3. 7 No-Hitters – Nolan Ryan

Of Ryan's two extraordinary records, the seven no-hit games is the most beyond comprehension.

Throwing  a no-hitter is the most difficult single game task in all of baseball…and Ryan has done it three more times than any other pitcher in history. Ryan achieved his in 1973 (getting two in two months), 1974 and 1975. By this time he had already tied the career leading mark of Sandy Koufax in three years, but he was just getting started. Ryan then threw four more no-no’s, in 1981, 1990 and finally in 1991, 18 years after his first two and at the age of 44. Currently only 3 pitchers have two no-hitters and even that is a remarkable feat. So if any of them throw 45 more innings of no-hit baseball they will at least tie Ryan then.

2. 110 Shutouts – Walter Johnson

He is 20 better in this category than any other pitcher, and had 11 seasons of at least six shutouts. To measure how strong of a showing this is over an extended period of time, it would take 25 years of averaging 4 shutouts a season to only reach within ten of the Big Train’s mark. The only two players to start their career within the last 50 years to come within 50 shutouts of Johnson are Tom Seaver and Nolan Ryan, who totaled 61 in their careers. Among active players, Roy Halladay is the leader with 19. At the current rate of averaging 1.3 per season and his high mark being 4 in both 2009 and 2010. Johnson bettered that mark in all but four of his 21 seasons. When he threw his career high of 11 in 1913, it is two short of Chris Carpenter’s career 13 shutouts, which is second best among active pitchers.

1. 511 Wins – Cy Young

This is the most unapproachable record in the history of sports. A stunning number for any era of baseball and many of the most successful pitchers in the history of the game have half as many wins of Denton True Young finished with, and have still joined him in the Baseball Hall of Fame. He won 30 games five times and 20 another 15 times. Walter Johnson’s 417 wins are the second most ever, and is also an unreachable total, yet still are 96 fewer than Young’s total. If a pitcher won 20 games from his rookie season and continued to do so for another 24 years, he would still be 11 wins short.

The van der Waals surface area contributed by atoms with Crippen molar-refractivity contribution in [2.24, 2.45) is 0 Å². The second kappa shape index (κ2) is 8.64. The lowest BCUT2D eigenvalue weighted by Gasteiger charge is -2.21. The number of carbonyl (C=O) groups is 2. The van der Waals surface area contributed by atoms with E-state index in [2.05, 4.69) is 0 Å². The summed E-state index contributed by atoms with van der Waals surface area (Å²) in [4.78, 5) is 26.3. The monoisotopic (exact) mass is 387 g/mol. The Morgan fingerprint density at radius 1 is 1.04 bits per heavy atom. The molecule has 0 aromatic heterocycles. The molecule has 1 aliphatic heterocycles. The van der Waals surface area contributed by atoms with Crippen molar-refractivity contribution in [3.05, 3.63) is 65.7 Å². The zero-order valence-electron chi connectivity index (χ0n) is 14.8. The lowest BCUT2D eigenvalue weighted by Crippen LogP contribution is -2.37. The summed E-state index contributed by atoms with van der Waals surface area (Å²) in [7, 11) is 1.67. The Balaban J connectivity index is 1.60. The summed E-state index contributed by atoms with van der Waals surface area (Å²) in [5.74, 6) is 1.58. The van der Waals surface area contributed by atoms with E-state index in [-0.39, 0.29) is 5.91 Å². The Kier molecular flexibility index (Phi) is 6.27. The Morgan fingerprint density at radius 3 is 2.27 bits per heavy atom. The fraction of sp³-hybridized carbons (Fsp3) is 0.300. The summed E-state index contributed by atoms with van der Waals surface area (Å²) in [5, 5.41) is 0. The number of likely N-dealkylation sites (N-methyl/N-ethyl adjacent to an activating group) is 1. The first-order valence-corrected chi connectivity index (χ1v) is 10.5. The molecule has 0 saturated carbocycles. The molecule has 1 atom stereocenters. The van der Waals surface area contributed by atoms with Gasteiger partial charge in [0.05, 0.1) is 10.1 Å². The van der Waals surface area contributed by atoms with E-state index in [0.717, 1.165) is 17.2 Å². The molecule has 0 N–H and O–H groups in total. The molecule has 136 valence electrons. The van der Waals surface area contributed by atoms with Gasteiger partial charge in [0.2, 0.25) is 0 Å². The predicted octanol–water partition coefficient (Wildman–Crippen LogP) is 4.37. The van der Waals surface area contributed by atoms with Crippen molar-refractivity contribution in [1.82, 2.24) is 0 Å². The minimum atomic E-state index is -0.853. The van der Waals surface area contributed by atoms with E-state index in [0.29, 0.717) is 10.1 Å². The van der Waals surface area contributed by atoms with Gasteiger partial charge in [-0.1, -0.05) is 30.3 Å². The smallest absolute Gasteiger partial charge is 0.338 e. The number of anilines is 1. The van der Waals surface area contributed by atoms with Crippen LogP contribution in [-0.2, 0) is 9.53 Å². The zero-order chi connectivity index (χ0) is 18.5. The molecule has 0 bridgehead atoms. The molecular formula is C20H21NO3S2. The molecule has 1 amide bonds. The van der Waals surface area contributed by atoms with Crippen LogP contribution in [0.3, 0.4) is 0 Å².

Bob Gibson & Pedro Martinez's COMBINED career wins are still 40 short of Young.

Pitchers do not and cannot pitch for as long into games or as often as Cy Young did. He also holds the record for most complete games (749, which is arguably just as astonishing) and most innings pitched (7,355). With the innovation of relief pitchers and less decision being available, even the absolute most dominant pitchers in today’s game is luck to finish with 60% of Young’s total. The award for the best pitcher in both leagues is named correctly, and pays proper homage to his staggering success.

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  1. KB says:

    #9 should be #1, and #1 should be #2, my opinion. I believe the complexity of batting exceeds pitching. 511 wins is astounding though, and will never be touched.

  2. It’s quite the opposite. Hitting is reactionary, while pitching is getting around it and painting the picture. Getting a lot of hits is way harder than actually keeping others from hitting. More looks, yet the same things to work with. Seven no-hitters is more impressive than 100 points or 50,000 yards passing.

  3. The Glue says:

    I think #6 should be moved to #10. Granted Ripken’s 2,632 is impressive but its also the easiest one to break in my opinion. Of course, it would take consistency, luck, & sheer determination but out of all the feats on the list it is the only one that takes the least amount of talent to break.

    • But on the contrary, how good do you have to be to start every game for 18 years? You have to have a grit and a skill that is so valuable that you aren’t worth being out of the mix for one game for nearly two decades. That takes a remarkable player to pull off.

  4. Oates says:

    Im late but Im with The Glue, Cal’s streak while impressive is not more impressive than 56. Cal’s streak was caused by being good early & not going anywhere in free agency. He could have easily been replaced the last 5-7 years of his career but because of his early success & loyalty, he got the nod. Kinda like Jeter will be w/ the Yankees.

    56 on the other hand is damn near impossible. We get excited about 30 game streaks now. Id even challenge someone on here to guess who will get a hit in the league 30 days in a row & see how impossible that is. Let alone one 1 person hitting 56 games in a row. I think 56 is a record that 1) everyone has the same opportunity to break it as Dimaggio did to achieve it (unlike Cy Young who is solely a product of old school baseball & not necessarily he was just that dominant). 2) is still damn near impossible to break given the same conditions